We also take our responsibilities in the international fisheries sector very seriously. We work, particularly with Pacific island countries, to make sure that we have sustainable fisheries in the international space. Many of our very important fisheries are international fisheries, so we are catching the same fish that they are catching in Vanuatu, Niue and the Marshall Islands, as well as Indonesia, Japan and many other places. It was with great pleasure that I signed a memorandum of understanding with the Vietnamese government so that we can work with them to combat illegal, unreported and unregulated fishing and promote sustainable fisheries, which both our governments are very keen to do.

From a fisheries perspective we have a very proud record of delivering on the promises we went to the Australian people with. We have also put out the Commonwealth fisheries policy statement, which places a strong emphasis on balance and sustainability. It is a statement of Australia's sovereignty over its fisheries, recognising that these fish, our fisheries and our marine environment are owned by all Australians and that no one sector, whether in Australia or overseas, can claim a greater victory. These are shared resources, and they must be managed accordingly.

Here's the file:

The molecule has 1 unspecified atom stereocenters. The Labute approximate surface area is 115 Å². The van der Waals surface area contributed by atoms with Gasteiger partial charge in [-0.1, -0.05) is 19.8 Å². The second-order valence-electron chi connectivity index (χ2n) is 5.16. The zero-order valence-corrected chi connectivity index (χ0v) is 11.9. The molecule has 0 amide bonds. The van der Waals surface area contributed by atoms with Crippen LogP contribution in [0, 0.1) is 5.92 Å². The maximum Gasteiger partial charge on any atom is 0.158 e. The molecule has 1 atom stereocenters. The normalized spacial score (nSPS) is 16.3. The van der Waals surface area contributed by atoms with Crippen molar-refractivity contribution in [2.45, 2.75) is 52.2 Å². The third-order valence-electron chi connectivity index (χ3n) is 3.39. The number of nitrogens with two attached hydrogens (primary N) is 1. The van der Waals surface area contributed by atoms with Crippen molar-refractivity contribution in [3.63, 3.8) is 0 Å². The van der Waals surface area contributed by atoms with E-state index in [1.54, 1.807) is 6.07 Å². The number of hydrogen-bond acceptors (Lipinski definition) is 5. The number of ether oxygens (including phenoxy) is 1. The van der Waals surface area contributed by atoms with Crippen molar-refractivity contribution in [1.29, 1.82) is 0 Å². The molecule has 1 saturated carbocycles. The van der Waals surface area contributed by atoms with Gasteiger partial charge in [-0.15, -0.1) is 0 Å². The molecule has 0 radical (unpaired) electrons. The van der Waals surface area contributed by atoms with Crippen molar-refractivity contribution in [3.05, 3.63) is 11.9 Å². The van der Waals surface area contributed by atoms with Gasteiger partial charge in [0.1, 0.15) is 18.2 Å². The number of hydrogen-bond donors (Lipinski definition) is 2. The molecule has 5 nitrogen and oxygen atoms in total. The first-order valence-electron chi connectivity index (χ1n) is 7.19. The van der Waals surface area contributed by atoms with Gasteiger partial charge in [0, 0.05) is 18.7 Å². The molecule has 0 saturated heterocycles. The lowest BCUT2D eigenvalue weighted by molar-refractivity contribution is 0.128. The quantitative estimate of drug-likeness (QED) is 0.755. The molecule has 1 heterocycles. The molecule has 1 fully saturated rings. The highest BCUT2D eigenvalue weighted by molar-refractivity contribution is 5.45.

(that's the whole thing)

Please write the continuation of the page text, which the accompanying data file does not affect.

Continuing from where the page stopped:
We've also delivered our national agriculture strategy, and early in the new year we will be delivering our Commonwealth Fisheries Harvest Strategy Policy and Fisheries Bycatch Policy, once again delivering on the promises that we took to the Australian people. In the horticulture area we've delivered the new horticultural code of conduct, which sees a much better balance between the responsibilities of the markets and the growers to make sure that we have security for everybody going into the future.

Finally, in the water sector, despite all of the hoo-ha and the carry-on that we've heard in this place, I'd like to advise the chamber that the Murray-Darling Basin Plan is on target to deliver its projected targets for 2019. With the approval through this place of the two amendments—one at the moment and one early in the New Year—we will be able to deliver our 2,750 by 2019. It is a great news story. We have delivered. (Time expired)